[show abstract][hide abstract] ABSTRACT: OBJECTIVE: Recent economic and health policy changes may have affected the ability of chronically ill patients to afford their medications. We assessed changes in cost-related nonadherence to medication (CRN) before and after the implementation of Medicare Part D in 2006. METHODS: We used data from the National Health Interview Survey, an annual, population-based survey of community-dwelling, noninstitutionalized US adults, to estimate CRN in 8,673 stroke survivors aged 45 years or older, representing 4.8 million survivors, for the years 1999 to 2010. The main outcome measure was CRN, defined as self-reported inability to afford prescribed medication within the past 12 months. RESULTS: During the period 1999 to 2010, 11.4% of stroke survivors, approximately 543,000 individuals, reported CRN. From 1999 to 2010, CRN more than doubled among stroke survivors aged 45 to 64 years (from 12.7 to 26.5%; p(trend) = 0.01). CRN remained stable among those aged 65 years or older (from 3.8 to 7.0%; p(trend) = 0.21). From 1999-2005 to 2006-2010, CRN among uninsured stroke survivors aged 45 to 64 years increased from 43.1 to 57.1% (p = 0.03). Among stroke survivors aged 65 years or older with Medicare coverage, CRN was higher among Medicare Part D participants than those without the drug benefit (7.9 vs 4.8%; p = 0.02). After adjustment for sociodemographic and clinical factors, CRN was similar among Medicare Part D enrollees and nonenrollees. INTERPRETATION: From 1999 to 2010, CRN increased significantly among stroke survivors younger than 65 years, particularly among those without health insurance. There was no evidence that Medicare Part D decreased CRN among stroke survivors with Medicare. ANN NEUROL 2013.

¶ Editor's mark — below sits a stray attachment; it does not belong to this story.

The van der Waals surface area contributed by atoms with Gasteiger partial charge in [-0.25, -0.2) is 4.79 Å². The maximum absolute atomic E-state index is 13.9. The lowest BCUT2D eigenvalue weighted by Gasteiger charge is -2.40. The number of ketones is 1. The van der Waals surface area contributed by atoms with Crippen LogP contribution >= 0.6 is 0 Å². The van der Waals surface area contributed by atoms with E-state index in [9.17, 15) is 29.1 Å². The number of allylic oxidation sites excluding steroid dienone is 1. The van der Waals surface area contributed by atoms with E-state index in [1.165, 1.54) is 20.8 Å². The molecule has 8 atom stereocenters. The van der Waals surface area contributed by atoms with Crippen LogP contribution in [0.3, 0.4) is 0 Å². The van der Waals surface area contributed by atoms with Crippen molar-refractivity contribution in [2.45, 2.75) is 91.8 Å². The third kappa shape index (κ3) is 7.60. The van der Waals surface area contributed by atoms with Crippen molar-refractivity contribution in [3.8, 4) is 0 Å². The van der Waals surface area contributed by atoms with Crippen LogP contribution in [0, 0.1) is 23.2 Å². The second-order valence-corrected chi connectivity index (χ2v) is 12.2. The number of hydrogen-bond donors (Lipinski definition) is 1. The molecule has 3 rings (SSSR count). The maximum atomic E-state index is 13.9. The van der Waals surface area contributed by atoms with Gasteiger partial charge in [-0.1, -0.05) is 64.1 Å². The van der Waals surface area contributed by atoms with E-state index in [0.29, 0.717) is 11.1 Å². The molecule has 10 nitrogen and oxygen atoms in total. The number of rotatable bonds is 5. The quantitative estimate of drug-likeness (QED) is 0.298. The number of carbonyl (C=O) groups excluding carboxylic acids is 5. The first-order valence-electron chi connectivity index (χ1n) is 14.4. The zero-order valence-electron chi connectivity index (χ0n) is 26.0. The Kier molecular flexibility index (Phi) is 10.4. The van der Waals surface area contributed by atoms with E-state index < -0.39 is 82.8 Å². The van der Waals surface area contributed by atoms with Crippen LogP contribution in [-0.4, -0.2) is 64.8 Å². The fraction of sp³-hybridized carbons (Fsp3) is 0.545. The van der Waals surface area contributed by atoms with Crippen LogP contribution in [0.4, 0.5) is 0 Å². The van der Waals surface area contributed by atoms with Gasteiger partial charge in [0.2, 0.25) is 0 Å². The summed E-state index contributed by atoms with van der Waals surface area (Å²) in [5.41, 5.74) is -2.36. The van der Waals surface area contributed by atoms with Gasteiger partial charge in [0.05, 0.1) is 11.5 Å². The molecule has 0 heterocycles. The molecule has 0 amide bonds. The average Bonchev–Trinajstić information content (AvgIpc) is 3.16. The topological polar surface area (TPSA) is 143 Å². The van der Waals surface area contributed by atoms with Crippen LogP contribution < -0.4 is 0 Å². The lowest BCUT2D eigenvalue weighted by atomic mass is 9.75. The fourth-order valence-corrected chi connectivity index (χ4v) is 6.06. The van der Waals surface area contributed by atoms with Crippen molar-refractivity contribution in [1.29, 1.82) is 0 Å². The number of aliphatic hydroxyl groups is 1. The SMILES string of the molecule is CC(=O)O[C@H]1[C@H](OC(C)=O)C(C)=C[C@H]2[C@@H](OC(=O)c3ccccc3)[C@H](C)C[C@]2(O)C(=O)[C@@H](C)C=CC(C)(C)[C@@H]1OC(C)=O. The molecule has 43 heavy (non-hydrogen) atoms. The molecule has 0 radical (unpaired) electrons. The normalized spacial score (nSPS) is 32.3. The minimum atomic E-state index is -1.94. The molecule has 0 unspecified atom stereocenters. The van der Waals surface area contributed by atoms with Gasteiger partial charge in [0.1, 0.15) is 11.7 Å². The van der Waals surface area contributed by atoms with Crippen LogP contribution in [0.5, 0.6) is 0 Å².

Annals of Neurology 02/2013; · 11.19 Impact Factor
[show abstract][hide abstract] ABSTRACT: Objective. Study objectives were to assess temporal trends and identify patient- and practice-level predictors of the prescription of antiplatelet medications in a national sample of ischemic stroke (IS) patients seeking ambulatory care. Methods. IS-related outpatient visits by adults were identified using the National Ambulatory Medical Care Survey and National Hospital Ambulatory Medical Care Survey for the years 2000-2007. We assessed prescribing of antiplatelet medications using the generic drug code and drug entry codes in these data. Temporal trends in antiplatelet prescribing were assessed using the Cochran-Mantel-Haenszel test for trend. Results. We identified 9.5 million IS-related ambulatory visits. Antiplatelet medications were prescribed at 35.5% of visits. Physician office prescribing of the clopidogrel-aspirin combination increased significantly from 0.5% in 2000 to 22.0% in 2007 (P = 0.05), whereas prescribing of aspirin decreased from 17.9% to 7.0% (P = 0.50) during the same period. Conclusion. We observed a continued increase in prescription of the aspirin-clopidogrel combination from 2000 to 2007. Clinical trial evidence suggests that the aspirin-clopidogrel combination does not provide any additional benefit compared with clopidogrel alone; however, our study findings indicate that even with lack of adequate clinical evidence physician prescribing of this combination has increased in real-world community settings.